Lehigh University
Lehigh University


Specialty housing options flourish on campus

Students paint the Green House, which opened in 2008.

Just a few years ago, undergraduate students at Lehigh who wanted to experience life beyond the typical residence hall had two options: Move off campus or go Greek.

Now students can choose themed houses where they share quarters with like-minded students who are interested in healthy living, green living, music, substance-free living, science and technology, and global citizenship.

Today, nearly 140 students live in specialty housing at Lehigh. Another 33 have registered for the new Lehigh University Technology in Society (LUTIS) community, which occupied the former Sigma Alpha Mu fraternity house at the start of the Fall 2009 semester.

“The success of the programs already established proves that these dedicated communities are contributing greatly to the culture of the campus,” says Tom Dubreuil, associate dean of students. “These initiatives, which are student-led and student-driven, also create greater opportunities for learning outside the classroom. They’re a terrific addition to Lehigh.”

Jennifer Scaia, director of residence life, notes that the students in dedicated communities benefit from the strong bonds they form with each other.

“These communities tend to be very cohesive,” she says. “We’ve found that there are very few interpersonal conflicts, problems with roommates, or even problems with our office. The students take great care of the homes, too. They see them as their own, both in the physical sense and in the sense of a shared community.”

Dubreuil, Scaia, and their counterparts in residential services have worked closely with the students who champion specialty housing options. The program – collectively called Live Lehigh! – provides sophomores, juniors and seniors the option to live and learn in a self-initiated themed residential community that enhances their university experience.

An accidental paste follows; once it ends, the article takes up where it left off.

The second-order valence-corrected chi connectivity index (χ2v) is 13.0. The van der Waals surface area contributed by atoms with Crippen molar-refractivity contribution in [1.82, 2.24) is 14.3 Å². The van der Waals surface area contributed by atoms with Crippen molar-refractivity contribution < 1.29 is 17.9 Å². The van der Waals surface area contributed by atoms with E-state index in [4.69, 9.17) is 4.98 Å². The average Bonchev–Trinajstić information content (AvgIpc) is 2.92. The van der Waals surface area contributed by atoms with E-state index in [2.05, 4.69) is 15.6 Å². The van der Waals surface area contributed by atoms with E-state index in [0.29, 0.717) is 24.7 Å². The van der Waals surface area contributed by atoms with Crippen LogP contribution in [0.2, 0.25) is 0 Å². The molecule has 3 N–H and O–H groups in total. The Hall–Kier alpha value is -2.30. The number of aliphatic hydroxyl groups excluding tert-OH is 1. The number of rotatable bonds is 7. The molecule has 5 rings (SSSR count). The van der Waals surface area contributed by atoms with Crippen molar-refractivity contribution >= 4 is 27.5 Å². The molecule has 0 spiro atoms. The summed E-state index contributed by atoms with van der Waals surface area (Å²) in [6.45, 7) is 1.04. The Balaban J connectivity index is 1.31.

“Our office values these student opportunities and believes that this is a time for students to reflect thoughtfully on the past, actively engage in the present, and intentionally plan for the future,” Dubreuil says. “This gives students a chance to take control of their Lehigh experience.”

An astronaut as adviser

Themed housing options were introduced to campus during the 2006-07 academic year, under an organizational umbrella program titled Upper Class Experience Residential Communities (UCERC). Early themed houses were devoted to global citizenship and substance-free lifestyles.

Other colleges and universities offer some sort of themed living and learning experiences, but they are frequently limited to first-year students, Scaia says.

“This extends the shared experience by putting students in close proximity to others who share the same interests, and who are opting for something beyond the traditional,” she says.

Two years ago, the students who helped organize the “Sub-Free” House were recognized with the national Excellence in Student Leadership Award from Outside the Classroom, which developed the online alcohol abuse prevention program AlcoholEdu.

That award honored Nicholas A. Gava ’09, Anthony Bisconti III ’09, Glenn Laverty ’09, and Paul Berruti ’09. The students were described as “incredibly committed, organized and ready to take action” by Maddy Eadline, director of special projects at Lehigh and Sub-Free’s adviser.

The new LUTIS community will be advised by former NASA astronaut Terry Hart ‘68, who is a professor of practice in the mechanical engineering and mechanics department, and Chris Mulvihill, assistant dean of students.

It became a reality largely due to the efforts of Seth Blumenthal ’12, who describes LUTIS as a “a niche for people who would like to use either skill or passion, for or with technology, to make Lehigh a better place to live.”

Blumenthal and his group will most likely work on projects such as building computers and robots, and hosting discussions and seminars on topics related to technology and society. Rather than meeting only occasionally, fellow students can work on projects that interest them as much as they would like.

Blumenthal is effusive in his praise for the Lehigh administrators who helped make the program a reality.

“Groups like Live Lehigh! and residential services have been amazing in making things happen incredibly quickly,” he says. “The red tape has been minimal, and we have wonderful advisers in Prof. Hart and Dean Mulvihill.”

--Linda Harbrecht

Posted on Thursday, August 27, 2009

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